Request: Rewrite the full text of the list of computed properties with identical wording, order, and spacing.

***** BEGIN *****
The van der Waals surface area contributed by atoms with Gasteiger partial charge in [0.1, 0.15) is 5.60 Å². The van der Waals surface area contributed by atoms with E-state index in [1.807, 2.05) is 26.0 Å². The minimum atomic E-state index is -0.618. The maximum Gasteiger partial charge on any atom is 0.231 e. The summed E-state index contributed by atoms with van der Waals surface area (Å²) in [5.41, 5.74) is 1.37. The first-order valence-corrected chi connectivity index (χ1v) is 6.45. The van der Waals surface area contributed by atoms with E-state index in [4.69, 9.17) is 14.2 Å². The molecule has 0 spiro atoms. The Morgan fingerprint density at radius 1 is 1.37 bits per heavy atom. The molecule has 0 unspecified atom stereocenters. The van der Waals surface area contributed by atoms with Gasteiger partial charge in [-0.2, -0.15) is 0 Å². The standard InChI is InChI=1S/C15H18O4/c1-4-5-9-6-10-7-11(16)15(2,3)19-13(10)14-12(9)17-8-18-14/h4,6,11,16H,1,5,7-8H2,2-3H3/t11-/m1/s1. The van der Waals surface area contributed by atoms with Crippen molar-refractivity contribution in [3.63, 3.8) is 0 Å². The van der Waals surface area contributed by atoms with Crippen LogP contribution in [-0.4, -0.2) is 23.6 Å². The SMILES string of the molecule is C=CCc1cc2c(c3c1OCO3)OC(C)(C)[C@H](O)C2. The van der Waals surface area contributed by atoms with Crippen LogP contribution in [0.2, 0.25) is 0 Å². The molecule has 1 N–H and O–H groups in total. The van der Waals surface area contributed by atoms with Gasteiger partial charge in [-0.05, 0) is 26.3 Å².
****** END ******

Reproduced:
The van der Waals surface area contributed by atoms with Gasteiger partial charge in [0.1, 0.15) is 5.60 Å². The van der Waals surface area contributed by atoms with E-state index in [1.807, 2.05) is 26.0 Å². The minimum atomic E-state index is -0.618. The maximum Gasteiger partial charge on any atom is 0.231 e. The summed E-state index contributed by atoms with van der Waals surface area (Å²) in [5.41, 5.74) is 1.37. The first-order valence-corrected chi connectivity index (χ1v) is 6.45. The van der Waals surface area contributed by atoms with E-state index in [4.69, 9.17) is 14.2 Å². The molecule has 0 spiro atoms. The Morgan fingerprint density at radius 1 is 1.37 bits per heavy atom. The molecule has 0 unspecified atom stereocenters. The van der Waals surface area contributed by atoms with Gasteiger partial charge in [-0.2, -0.15) is 0 Å². The standard InChI is InChI=1S/C15H18O4/c1-4-5-9-6-10-7-11(16)15(2,3)19-13(10)14-12(9)17-8-18-14/h4,6,11,16H,1,5,7-8H2,2-3H3/t11-/m1/s1. The van der Waals surface area contributed by atoms with Crippen molar-refractivity contribution in [3.63, 3.8) is 0 Å². The van der Waals surface area contributed by atoms with Crippen LogP contribution in [-0.4, -0.2) is 23.6 Å². The SMILES string of the molecule is C=CCc1cc2c(c3c1OCO3)OC(C)(C)[C@H](O)C2. The van der Waals surface area contributed by atoms with Crippen LogP contribution in [0.2, 0.25) is 0 Å². The molecule has 1 N–H and O–H groups in total. The van der Waals surface area contributed by atoms with Gasteiger partial charge in [-0.05, 0) is 26.3 Å².